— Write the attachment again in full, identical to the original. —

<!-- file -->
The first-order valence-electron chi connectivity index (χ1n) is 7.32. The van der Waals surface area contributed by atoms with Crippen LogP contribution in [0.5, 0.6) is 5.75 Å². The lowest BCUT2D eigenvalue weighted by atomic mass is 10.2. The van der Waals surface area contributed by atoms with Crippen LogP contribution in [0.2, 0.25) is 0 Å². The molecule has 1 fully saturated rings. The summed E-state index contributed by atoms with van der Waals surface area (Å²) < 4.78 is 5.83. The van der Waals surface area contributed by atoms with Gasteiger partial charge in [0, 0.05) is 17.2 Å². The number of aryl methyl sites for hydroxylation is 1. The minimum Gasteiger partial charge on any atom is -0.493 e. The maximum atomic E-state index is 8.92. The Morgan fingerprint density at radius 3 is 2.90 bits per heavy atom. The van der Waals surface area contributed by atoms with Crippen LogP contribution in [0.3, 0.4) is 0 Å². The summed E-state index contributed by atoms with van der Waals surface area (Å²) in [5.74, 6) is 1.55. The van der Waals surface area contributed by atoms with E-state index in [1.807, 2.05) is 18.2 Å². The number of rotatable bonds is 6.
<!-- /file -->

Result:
The first-order valence-electron chi connectivity index (χ1n) is 7.32. The van der Waals surface area contributed by atoms with Crippen LogP contribution in [0.5, 0.6) is 5.75 Å². The lowest BCUT2D eigenvalue weighted by atomic mass is 10.2. The van der Waals surface area contributed by atoms with Crippen LogP contribution in [0.2, 0.25) is 0 Å². The molecule has 1 fully saturated rings. The summed E-state index contributed by atoms with van der Waals surface area (Å²) < 4.78 is 5.83. The van der Waals surface area contributed by atoms with Gasteiger partial charge in [0, 0.05) is 17.2 Å². The number of aryl methyl sites for hydroxylation is 1. The minimum Gasteiger partial charge on any atom is -0.493 e. The maximum atomic E-state index is 8.92. The Morgan fingerprint density at radius 3 is 2.90 bits per heavy atom. The van der Waals surface area contributed by atoms with Crippen LogP contribution in [0.3, 0.4) is 0 Å². The summed E-state index contributed by atoms with van der Waals surface area (Å²) in [5.74, 6) is 1.55. The van der Waals surface area contributed by atoms with E-state index in [1.807, 2.05) is 18.2 Å². The number of rotatable bonds is 6.